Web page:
Dean Weich: Supreme Court Nominees’ Advisers Follow the ’80-20 Rule’ – Let the Senators Do Almost All of the Talking

Dean Ronald Weich

Interviewed by the Washington Post about the pre-hearing work done by potential Supreme Court nominees—work that is undoubtedly underway, since Justice Anthony Kennedy announced his retirement from the Court on June 27—University of Baltimore School of Law Dean Ronald Weich recalled his own efforts serving as counsel for Senate Democrats in the mid 2000s, then later as a Department of Justice lawyer in more recent years.

Dean Weich says that advisers to Supreme Court nominees follow what they call the “80-20 rule,” which means that nominees are wise to let Senators do 80 percent of the talking during a hearing. He also noted that these teams typically treat the hearing process in a way that is remarkably similar to a high-profile court appearance: preparation is key.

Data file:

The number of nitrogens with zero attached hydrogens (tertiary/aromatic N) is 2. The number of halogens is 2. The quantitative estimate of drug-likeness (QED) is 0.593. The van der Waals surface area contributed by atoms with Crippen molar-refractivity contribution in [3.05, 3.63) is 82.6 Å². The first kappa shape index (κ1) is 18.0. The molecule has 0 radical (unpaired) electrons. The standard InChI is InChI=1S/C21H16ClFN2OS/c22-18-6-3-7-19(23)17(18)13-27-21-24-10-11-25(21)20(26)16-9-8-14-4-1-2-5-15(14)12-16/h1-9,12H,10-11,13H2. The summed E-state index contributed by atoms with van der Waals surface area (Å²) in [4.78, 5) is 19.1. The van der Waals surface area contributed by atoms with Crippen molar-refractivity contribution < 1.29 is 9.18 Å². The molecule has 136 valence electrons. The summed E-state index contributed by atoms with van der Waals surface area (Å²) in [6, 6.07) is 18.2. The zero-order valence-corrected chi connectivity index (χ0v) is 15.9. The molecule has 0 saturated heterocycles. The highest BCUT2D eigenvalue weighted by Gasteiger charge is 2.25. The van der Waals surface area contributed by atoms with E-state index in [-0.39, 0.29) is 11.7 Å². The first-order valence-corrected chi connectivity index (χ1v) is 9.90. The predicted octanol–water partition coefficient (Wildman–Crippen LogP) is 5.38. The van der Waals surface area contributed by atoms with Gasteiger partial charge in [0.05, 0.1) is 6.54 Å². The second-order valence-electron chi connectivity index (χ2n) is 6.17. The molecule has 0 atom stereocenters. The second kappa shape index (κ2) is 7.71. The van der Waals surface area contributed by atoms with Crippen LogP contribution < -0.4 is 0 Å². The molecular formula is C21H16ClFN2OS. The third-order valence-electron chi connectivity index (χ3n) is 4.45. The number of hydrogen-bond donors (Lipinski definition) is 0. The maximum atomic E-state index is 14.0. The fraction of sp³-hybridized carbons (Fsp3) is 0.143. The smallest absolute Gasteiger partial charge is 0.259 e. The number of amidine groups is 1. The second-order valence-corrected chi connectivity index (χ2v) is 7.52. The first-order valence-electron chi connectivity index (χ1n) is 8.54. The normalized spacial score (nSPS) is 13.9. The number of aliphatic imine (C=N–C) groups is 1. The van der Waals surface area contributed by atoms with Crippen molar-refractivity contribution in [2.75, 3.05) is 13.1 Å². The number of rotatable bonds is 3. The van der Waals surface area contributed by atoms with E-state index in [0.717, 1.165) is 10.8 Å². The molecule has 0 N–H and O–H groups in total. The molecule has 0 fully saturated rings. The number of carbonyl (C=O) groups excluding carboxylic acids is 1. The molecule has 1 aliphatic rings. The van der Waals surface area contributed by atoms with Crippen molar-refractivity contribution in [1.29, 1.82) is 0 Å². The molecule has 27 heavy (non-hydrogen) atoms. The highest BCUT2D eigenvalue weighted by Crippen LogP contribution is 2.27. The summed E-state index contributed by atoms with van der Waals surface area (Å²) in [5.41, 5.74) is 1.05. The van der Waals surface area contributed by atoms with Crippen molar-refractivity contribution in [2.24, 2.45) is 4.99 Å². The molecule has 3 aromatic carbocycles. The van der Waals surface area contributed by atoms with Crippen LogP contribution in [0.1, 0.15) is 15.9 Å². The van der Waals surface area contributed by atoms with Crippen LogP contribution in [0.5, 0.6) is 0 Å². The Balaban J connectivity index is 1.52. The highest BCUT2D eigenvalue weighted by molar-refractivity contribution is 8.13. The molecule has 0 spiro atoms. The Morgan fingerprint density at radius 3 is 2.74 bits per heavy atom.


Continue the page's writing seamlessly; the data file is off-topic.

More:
“They’ve watched the prior hearings like Major League Baseball hitters watching tapes of the pitcher they’ll face the next day,” Weich said.

Read the article in the Washington Post.

Learn more about Dean Weich.

 

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One Response to Dean Weich: Supreme Court Nominees’ Advisers Follow the ’80-20 Rule’ – Let the Senators Do Almost All of the Talking

  1. Pingback: UB School of Law Dean Ron Weich to Appear on CNN on July 7 to Talk Supreme Court Nomination Process | UPDATES/University of Baltimore School of Law

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